“It’s a smile, a kiss, a sip of wine, it’s summertime. Sweet summertime.”
I didn’t necessarily plan on doing the unthinkable and leaving the Hamptons over the 4th of July weekend. But Vermont called. As Zac Brown says, “I like my chicken fried, cold beer on a Friday night, a pair of jeans that fit just right and the radio on.” All those things are available in Vermont. So I went.
A major upside to the time away is that I experienced many slices of small-town Americana. Here’s how to live your life like you’re in a country music video:
1. Before leaving the East End, I watched the Southampton 4th of July Parade. Parades are like the color pink: You love them when you’re young, are too cool to bother attending when you’re a preteen and in some strange time warp, eventually end up looking forward to it every year. It’s very Norman Rockwell. The most amusing aspect about the Southampton parade is that it seems like every fire department on the East End brings all fire trucks, vehicles, sirens, horns and flashing lights in their possession. I dream that one day, the North Sea Fire Department will be allowed to entertain the crowd with their shenanigans again. Not in a dangerous way. Just in a “this-is-an-awesome-way-to-end-the-parade” way.
2. I began my journey up to Vermont at the Southampton Train Station. The train was late, stopping just west of the station on the tracks opposite the platform. And it sat there. For about 20 minutes. Finally, an eastbound train pulled into the station. Within minutes of the second train leaving, I watched as the conductor on my train climbed down from his post, manually shifted the tracks and got back inside to steer the train from the far track to the near track and into the station. No technology needed?
3. Upon arriving in the Green Mountain State, a local Vermonster tipped us off to a watering hole where rock jumping was encouraged. My friend remarked that, in the true nature of a Vermont activity, this was either going to be a great surprise—lots of rocks, lots of people—or a huge disappointment—a few pebbles along a bank.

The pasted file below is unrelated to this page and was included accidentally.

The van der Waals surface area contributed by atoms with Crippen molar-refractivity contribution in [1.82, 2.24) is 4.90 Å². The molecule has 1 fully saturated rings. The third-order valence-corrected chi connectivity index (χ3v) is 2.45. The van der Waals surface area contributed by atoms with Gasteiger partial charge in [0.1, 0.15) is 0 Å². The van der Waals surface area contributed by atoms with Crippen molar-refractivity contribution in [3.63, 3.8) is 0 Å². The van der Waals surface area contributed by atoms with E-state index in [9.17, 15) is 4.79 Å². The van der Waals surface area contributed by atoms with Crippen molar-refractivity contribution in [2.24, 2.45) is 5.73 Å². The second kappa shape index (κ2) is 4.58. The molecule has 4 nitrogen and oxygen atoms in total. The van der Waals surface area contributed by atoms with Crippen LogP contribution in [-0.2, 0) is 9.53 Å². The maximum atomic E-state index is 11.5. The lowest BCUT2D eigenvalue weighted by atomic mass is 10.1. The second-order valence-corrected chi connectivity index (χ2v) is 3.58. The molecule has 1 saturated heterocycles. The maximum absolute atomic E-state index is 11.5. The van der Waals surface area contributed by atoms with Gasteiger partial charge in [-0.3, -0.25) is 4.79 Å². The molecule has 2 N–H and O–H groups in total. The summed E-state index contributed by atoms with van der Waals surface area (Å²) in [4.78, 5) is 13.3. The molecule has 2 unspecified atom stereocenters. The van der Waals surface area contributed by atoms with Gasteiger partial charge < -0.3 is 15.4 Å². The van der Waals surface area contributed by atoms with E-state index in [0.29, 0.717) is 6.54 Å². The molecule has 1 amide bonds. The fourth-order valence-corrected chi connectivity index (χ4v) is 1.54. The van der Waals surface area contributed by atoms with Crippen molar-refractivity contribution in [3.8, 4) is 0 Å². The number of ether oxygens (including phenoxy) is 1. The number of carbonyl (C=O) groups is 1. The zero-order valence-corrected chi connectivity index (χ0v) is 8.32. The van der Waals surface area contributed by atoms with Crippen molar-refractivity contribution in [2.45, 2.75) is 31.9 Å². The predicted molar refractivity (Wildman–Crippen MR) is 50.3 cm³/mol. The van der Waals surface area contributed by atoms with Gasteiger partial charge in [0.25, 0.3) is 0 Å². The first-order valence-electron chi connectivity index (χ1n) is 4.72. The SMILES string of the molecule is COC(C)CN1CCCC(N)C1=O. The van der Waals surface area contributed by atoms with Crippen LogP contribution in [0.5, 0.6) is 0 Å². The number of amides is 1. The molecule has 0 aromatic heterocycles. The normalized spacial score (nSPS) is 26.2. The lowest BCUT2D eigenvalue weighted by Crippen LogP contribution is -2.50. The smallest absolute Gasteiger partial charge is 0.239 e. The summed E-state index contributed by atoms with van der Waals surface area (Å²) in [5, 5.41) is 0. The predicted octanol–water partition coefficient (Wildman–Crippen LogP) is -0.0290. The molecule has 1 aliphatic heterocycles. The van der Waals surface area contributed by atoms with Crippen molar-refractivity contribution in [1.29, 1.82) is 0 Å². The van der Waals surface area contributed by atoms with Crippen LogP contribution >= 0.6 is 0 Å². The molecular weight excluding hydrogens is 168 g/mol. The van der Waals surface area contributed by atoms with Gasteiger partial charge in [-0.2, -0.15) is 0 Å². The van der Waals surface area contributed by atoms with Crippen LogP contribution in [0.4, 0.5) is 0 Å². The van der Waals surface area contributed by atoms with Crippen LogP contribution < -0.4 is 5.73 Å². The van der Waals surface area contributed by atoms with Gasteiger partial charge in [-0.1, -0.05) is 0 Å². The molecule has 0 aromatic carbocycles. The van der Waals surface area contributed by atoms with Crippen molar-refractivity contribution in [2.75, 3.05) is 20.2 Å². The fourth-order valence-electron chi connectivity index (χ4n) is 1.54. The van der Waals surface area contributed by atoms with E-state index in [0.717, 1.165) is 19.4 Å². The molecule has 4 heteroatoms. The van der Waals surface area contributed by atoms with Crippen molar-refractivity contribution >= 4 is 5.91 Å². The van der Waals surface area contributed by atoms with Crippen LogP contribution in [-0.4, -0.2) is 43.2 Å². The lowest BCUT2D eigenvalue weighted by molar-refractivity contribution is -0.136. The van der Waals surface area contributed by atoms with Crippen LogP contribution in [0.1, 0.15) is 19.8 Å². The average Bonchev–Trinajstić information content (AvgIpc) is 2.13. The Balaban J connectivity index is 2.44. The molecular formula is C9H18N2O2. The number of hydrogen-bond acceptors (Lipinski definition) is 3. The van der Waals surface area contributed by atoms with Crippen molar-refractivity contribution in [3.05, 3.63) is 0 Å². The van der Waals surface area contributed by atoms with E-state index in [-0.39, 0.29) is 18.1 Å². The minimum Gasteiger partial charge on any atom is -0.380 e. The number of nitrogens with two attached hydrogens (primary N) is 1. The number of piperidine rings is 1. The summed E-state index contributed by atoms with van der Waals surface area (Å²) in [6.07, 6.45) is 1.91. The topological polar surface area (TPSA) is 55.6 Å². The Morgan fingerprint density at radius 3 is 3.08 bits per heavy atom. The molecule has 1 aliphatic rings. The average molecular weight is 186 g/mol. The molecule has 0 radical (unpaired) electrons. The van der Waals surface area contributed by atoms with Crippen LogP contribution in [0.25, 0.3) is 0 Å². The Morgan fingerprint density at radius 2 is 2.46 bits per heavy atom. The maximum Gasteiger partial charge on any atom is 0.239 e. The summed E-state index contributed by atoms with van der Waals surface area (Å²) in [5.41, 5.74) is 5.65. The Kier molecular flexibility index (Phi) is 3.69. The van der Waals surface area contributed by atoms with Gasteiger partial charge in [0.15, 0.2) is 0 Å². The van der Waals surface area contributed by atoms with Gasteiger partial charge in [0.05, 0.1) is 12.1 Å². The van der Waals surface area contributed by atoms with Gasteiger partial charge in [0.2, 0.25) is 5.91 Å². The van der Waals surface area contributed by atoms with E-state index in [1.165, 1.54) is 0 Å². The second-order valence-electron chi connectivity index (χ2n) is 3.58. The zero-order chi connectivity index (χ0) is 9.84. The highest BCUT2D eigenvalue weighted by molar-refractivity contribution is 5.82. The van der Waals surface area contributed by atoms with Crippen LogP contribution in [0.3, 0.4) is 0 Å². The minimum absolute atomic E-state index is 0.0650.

The winding road soon gave way to hundreds of un-policed, un-lifeguarded locals piled on the rocks of the decommissioned marble quarry. It was like something out of The Lion King, with all of the animals huddled around the desert’s one water source. Every few seconds, some brave soul would plunge into the icy water. The water paralyzed you for a second, felt good for the next three, and then forced you to beeline to the ladder ASAP. Naturally my next challenge was to jump from the highest rock, something like a 20-foot plunge. But I just needed to watch all of the Vermont adventure-seekers taking flight to assume—or cross my fingers—that it would be “safe.”
4. I entered a hot dog eating contest. Competing in a hot dog eating contest is one of those things that I would have liked to put on a life bucket list, had I thought that the chances of me ever having an opportunity to enter were even remotely possible. I signed the waiver saying that I wouldn’t sue if something went horribly wrong, filled up my water glass and took my seat amongst the other fierce competitors. The challenge: all you can eat in five minutes. The result: I finished two. The winner ate seven. He was halfway through number eight when time was called. And I was falling in love as he was walking away.
5. Light off fireworks way too close to spectators. The impressive Saturday night fireworks display had us craning our necks at a 90° angle to see them. The guy who was lighting them off was practically dancing on the fuses.
6. Last on the list of things to do to pretend like you’re auditioning for the CMAs: Pay attention to baseball, which is entering into the second half now that the All-Star Game is over. Head to the stadium to take in the atmosphere of America’s favorite pastime.
Or, check out the festivities from your favorite watering hole…